Qi Fei 1 , Ke Shang 1 , Jianhua Zhang 1 , Shannon Chuai 1 , Desheng Kong 1 , Tianlun Zhou 1 , Shijun Fu 1 , Ying Liang 1 , Chong Li 1 , Zhi Chen 1 , Yuan Zhao 1 , Zhengtian Yu 1 , Zheng Huang 1 , Min Hu 1 , Haiyan Ying 1 , Zhui Chen 1 , Yun Zhang 1 , Feng Xing 1 , Jidong Zhu 1 , Haiyan Xu 1 , Kehao Zhao 1 , Chris Lu 1 , Peter Atadja 1 , Zhi-Xiong Xiao 2 , En Li 1 , Jianyong Shou a , 1
16 October 2015
SETDB1 is a histone H3K9 methyltransferase that has a critical role in early development. It is located within a melanoma susceptibility locus and facilitates melanoma formation. However, the mechanism by which SETDB1 regulates tumorigenesis remains unknown. Here we report the molecular interplay between SETDB1 and the well-known hotspot gain-of-function (GOF) TP53 R249S mutation. We show that in hepatocellular carcinoma (HCC) SETDB1 is overexpressed with moderate copy number gain, and GOF TP53 mutations including R249S associate with this overexpression. Inactivation of SETDB1 in HCC cell lines bearing the R249S mutation suppresses cell growth. The TP53 mutation status renders cancer cells dependent on SETDB1. Moreover, SETDB1 forms a complex with p53 and catalyses p53K370 di-methylation. SETDB1 attenuation reduces the p53K370me2 level, which subsequently leads to increased recognition and degradation of p53 by MDM2. Together, we provide both genetic and biochemical evidence for a mechanism by which SETDB1 regulates cancer cell growth via methylation of p53.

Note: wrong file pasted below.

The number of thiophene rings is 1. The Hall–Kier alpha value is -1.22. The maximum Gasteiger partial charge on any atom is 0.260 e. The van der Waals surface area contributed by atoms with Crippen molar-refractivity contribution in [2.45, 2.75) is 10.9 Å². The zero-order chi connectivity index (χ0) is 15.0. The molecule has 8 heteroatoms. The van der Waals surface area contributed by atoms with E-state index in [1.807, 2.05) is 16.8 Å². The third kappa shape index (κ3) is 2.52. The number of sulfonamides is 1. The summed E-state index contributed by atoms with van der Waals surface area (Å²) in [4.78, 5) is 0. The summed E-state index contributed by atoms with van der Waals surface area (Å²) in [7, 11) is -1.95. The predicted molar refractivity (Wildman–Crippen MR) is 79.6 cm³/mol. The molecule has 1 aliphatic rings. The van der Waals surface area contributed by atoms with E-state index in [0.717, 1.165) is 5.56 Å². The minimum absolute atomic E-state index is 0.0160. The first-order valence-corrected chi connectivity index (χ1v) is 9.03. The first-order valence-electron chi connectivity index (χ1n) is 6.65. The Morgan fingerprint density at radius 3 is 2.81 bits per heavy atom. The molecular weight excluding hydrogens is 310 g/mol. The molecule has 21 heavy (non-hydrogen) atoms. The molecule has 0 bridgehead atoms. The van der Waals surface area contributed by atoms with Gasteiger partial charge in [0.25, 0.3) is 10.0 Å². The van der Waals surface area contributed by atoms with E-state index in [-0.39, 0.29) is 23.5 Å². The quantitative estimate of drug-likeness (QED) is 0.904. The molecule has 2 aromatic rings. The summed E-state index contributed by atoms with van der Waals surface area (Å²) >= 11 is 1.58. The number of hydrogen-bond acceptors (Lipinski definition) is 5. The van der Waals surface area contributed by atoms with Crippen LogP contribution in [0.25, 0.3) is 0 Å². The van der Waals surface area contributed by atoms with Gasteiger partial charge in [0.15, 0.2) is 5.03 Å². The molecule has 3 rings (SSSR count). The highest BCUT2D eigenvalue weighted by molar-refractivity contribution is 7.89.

SETDB1 is a histone methyltransferase and a role for the protein has been proposed in cancer. Here, the authors show that SETDB1 contributes to hepatocellular cancer by preferably forming a complex with mutant p53, resulting in di-methylation of a critical lysine residue and stabilization of the protein.